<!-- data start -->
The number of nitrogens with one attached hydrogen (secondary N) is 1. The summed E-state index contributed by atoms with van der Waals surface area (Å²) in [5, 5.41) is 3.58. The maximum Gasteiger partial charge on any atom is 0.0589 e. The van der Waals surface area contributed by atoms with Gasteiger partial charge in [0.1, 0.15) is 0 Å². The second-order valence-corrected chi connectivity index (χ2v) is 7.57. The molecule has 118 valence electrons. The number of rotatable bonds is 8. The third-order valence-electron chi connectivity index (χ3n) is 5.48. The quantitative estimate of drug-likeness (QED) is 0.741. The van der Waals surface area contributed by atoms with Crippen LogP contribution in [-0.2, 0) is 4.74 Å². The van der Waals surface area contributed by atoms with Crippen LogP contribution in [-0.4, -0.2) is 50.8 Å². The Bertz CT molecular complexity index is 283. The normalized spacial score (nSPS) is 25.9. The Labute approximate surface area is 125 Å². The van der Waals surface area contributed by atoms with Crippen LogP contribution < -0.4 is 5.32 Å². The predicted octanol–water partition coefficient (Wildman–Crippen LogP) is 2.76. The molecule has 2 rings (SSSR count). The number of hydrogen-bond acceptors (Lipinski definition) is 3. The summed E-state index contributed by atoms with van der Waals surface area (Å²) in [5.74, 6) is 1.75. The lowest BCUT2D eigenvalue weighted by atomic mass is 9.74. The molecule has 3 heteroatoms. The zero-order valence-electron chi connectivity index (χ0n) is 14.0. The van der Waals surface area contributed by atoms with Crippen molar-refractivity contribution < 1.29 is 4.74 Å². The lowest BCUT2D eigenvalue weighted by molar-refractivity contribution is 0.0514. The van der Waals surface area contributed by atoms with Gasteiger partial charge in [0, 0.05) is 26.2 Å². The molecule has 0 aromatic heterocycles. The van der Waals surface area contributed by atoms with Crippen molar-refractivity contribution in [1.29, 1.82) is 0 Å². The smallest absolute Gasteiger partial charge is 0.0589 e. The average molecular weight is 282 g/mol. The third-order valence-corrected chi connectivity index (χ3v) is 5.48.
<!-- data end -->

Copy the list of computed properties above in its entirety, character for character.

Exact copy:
The number of nitrogens with one attached hydrogen (secondary N) is 1. The summed E-state index contributed by atoms with van der Waals surface area (Å²) in [5, 5.41) is 3.58. The maximum Gasteiger partial charge on any atom is 0.0589 e. The van der Waals surface area contributed by atoms with Gasteiger partial charge in [0.1, 0.15) is 0 Å². The second-order valence-corrected chi connectivity index (χ2v) is 7.57. The molecule has 118 valence electrons. The number of rotatable bonds is 8. The third-order valence-electron chi connectivity index (χ3n) is 5.48. The quantitative estimate of drug-likeness (QED) is 0.741. The van der Waals surface area contributed by atoms with Crippen LogP contribution in [-0.2, 0) is 4.74 Å². The van der Waals surface area contributed by atoms with Crippen LogP contribution in [-0.4, -0.2) is 50.8 Å². The Bertz CT molecular complexity index is 283. The normalized spacial score (nSPS) is 25.9. The Labute approximate surface area is 125 Å². The van der Waals surface area contributed by atoms with Crippen LogP contribution < -0.4 is 5.32 Å². The predicted octanol–water partition coefficient (Wildman–Crippen LogP) is 2.76. The molecule has 2 rings (SSSR count). The number of hydrogen-bond acceptors (Lipinski definition) is 3. The summed E-state index contributed by atoms with van der Waals surface area (Å²) in [5.74, 6) is 1.75. The lowest BCUT2D eigenvalue weighted by atomic mass is 9.74. The molecule has 3 heteroatoms. The zero-order valence-electron chi connectivity index (χ0n) is 14.0. The van der Waals surface area contributed by atoms with Crippen molar-refractivity contribution < 1.29 is 4.74 Å². The lowest BCUT2D eigenvalue weighted by molar-refractivity contribution is 0.0514. The van der Waals surface area contributed by atoms with Gasteiger partial charge in [0, 0.05) is 26.2 Å². The molecule has 0 aromatic heterocycles. The van der Waals surface area contributed by atoms with Crippen molar-refractivity contribution in [1.29, 1.82) is 0 Å². The smallest absolute Gasteiger partial charge is 0.0589 e. The average molecular weight is 282 g/mol. The third-order valence-corrected chi connectivity index (χ3v) is 5.48.